The evidence on this subject may be summarized as follows: For more than 20 years before it commenced the action, Blue Cross did business under thousands of group and individual contracts which obligated it to pay for various medical, surgical, and hospital services rendered to its subscribers. In the regular course of this business, claims for payment were ordinarily received by Blue Cross on claim forms executed by the subscribers and submitted by the “providers” of the services. Each form was routed to a claims processor, who reviewed it to determine whether the services shown on it were covered by the claiming subscriber's contract; whether he was current in the payment of his premium; and the amount to which he was entitled in payment of the claim.
When the review of a claim had been completed, Blue Cross wrote a “benefit check” in the appropriate amount. Except where the services had been provided by a hospital, a benefit check was made jointly payable to the subscriber and to the “provider.” It was then mailed to the subscriber at his address as shown on the claim form. Benefit checks were written and mailed at a rate of several hundred per day. Also in the regular course of its business, Blue Cross wrote “vendor checks” in payment of obligations incurred for supplies and services received by itself. Vendor checks were similarly mailed to the payees. A large number of benefit and vendor checks were not negotiated, presented, and paid, and were not returned to Blue Cross in any other way. After any check in either category had been outstanding for more than four years without having been negotiated, Blue Cross would “write it off” and “set it up as miscellaneous income” received by itself.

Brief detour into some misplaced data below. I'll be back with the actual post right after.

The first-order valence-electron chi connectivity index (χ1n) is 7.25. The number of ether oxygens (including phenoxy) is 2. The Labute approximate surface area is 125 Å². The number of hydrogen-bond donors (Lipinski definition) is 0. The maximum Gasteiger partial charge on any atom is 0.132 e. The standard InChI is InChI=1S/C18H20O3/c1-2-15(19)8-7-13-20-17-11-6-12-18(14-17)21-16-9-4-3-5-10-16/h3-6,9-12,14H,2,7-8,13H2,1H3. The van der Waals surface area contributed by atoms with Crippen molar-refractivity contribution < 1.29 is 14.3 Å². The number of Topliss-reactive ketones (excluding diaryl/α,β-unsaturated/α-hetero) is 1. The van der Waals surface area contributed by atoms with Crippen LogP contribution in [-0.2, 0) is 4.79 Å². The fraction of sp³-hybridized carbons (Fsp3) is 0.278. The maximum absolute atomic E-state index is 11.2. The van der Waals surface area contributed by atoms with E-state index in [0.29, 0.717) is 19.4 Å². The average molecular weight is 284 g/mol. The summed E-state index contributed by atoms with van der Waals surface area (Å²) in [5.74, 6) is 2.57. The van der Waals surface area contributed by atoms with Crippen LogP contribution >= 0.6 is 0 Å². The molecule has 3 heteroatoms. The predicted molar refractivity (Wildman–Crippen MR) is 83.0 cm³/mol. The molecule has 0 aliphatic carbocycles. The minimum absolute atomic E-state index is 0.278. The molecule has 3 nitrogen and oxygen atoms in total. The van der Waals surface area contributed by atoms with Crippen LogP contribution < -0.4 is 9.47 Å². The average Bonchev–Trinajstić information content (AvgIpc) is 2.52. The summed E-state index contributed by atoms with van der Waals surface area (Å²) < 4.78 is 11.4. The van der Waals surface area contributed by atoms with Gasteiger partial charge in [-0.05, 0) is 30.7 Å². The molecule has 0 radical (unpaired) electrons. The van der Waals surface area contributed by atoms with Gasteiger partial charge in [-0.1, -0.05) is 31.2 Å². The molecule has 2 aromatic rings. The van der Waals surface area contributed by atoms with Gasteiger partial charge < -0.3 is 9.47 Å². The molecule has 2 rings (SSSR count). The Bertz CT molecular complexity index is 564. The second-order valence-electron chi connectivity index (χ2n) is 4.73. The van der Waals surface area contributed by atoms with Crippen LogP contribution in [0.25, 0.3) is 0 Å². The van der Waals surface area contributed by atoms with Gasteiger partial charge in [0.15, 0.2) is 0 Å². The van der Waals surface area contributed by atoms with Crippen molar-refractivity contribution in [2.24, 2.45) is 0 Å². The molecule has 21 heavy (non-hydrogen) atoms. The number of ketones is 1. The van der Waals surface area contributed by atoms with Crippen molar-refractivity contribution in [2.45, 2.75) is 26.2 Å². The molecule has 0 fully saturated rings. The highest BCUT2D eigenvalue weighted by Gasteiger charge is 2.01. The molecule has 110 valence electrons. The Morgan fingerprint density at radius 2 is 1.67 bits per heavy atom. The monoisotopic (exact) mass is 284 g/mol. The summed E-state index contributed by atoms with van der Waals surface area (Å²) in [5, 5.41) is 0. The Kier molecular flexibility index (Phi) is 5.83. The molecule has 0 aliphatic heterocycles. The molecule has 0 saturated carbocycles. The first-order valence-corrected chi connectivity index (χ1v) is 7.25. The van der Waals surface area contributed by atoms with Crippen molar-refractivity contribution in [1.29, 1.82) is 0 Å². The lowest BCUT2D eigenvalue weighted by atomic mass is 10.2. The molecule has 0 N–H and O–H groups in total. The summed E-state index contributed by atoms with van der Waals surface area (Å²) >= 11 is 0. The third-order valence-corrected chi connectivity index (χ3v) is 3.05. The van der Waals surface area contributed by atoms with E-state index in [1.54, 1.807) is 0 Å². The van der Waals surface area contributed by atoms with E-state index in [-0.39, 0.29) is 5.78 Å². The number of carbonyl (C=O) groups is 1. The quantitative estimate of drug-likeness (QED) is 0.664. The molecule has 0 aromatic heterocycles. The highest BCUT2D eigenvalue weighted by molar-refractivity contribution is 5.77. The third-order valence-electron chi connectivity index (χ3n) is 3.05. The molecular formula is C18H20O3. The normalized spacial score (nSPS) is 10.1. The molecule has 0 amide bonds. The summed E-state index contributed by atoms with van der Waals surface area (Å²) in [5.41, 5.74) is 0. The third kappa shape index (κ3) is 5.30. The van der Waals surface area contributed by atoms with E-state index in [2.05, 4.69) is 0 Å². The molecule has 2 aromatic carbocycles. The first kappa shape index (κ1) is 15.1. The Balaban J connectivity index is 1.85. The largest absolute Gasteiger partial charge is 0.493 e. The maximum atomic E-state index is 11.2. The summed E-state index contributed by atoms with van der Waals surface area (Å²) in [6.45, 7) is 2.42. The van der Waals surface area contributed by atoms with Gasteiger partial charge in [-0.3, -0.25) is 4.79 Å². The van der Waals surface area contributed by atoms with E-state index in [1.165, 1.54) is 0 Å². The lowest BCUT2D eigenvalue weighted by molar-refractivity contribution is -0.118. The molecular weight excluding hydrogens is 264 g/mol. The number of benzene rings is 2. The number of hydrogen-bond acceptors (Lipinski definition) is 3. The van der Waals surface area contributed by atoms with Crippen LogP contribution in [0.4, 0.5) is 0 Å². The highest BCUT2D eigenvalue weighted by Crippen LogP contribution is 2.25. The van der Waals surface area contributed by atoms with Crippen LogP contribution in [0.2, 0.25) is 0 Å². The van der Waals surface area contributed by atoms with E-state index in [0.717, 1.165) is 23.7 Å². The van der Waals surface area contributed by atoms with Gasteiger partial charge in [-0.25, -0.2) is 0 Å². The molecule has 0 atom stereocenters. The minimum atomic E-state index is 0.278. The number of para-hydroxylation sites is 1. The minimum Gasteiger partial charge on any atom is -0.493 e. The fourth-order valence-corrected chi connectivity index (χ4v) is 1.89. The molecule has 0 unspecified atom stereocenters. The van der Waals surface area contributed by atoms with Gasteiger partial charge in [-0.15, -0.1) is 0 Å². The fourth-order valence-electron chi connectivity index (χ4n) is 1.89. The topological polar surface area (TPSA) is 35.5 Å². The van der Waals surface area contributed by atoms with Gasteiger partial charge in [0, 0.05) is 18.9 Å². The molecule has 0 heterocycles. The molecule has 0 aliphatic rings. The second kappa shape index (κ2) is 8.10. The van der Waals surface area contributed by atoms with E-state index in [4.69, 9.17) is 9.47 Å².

The checks “written off” were recorded in a “register” which was kept in the form of retrievable computer printouts. The register listed the checks by their numbers, dates of issue, and amounts. Some of the entries in the register showed the “ID number” of the person “entitled to the benefits” represented by an itemized check, but no payee was identified by name in any instance. A computer printout showing checks “written off” by Blue Cross over a period of more than 20 years was received in evidence.
Copies of the checks were not made, and there was no other source from which the payees of the “written off” checks could be identified. Subscribers who had submitted claims for benefits before 1966 could not be identified by name because Blue Cross had destroyed its pre-1966 claims records pursuant to authorization received from the Insurance Commissioner.2 Blue Cross would “honor” any “stale-dated check” if it were “still on the written off list.”